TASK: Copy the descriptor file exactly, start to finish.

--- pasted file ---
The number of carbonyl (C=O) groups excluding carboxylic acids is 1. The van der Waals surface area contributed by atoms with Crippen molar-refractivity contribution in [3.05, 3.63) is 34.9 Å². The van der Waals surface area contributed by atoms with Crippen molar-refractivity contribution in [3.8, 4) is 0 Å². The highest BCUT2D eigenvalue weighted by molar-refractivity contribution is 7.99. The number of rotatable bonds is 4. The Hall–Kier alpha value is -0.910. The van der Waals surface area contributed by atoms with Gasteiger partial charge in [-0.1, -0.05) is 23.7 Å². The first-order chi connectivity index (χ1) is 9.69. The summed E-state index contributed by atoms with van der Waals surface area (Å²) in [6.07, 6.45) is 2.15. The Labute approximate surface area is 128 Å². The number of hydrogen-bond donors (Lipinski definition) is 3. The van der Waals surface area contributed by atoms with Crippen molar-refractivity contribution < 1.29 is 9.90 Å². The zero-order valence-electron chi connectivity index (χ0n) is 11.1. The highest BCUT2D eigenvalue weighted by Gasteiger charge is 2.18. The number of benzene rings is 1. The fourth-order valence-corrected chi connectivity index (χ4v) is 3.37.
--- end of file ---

The number of carbonyl (C=O) groups excluding carboxylic acids is 1. The van der Waals surface area contributed by atoms with Crippen molar-refractivity contribution in [3.05, 3.63) is 34.9 Å². The van der Waals surface area contributed by atoms with Crippen molar-refractivity contribution in [3.8, 4) is 0 Å². The highest BCUT2D eigenvalue weighted by molar-refractivity contribution is 7.99. The number of rotatable bonds is 4. The Hall–Kier alpha value is -0.910. The van der Waals surface area contributed by atoms with Gasteiger partial charge in [-0.1, -0.05) is 23.7 Å². The first-order chi connectivity index (χ1) is 9.69. The summed E-state index contributed by atoms with van der Waals surface area (Å²) in [6.07, 6.45) is 2.15. The Labute approximate surface area is 128 Å². The number of hydrogen-bond donors (Lipinski definition) is 3. The van der Waals surface area contributed by atoms with Crippen molar-refractivity contribution < 1.29 is 9.90 Å². The zero-order valence-electron chi connectivity index (χ0n) is 11.1. The highest BCUT2D eigenvalue weighted by Gasteiger charge is 2.18. The number of benzene rings is 1. The fourth-order valence-corrected chi connectivity index (χ4v) is 3.37.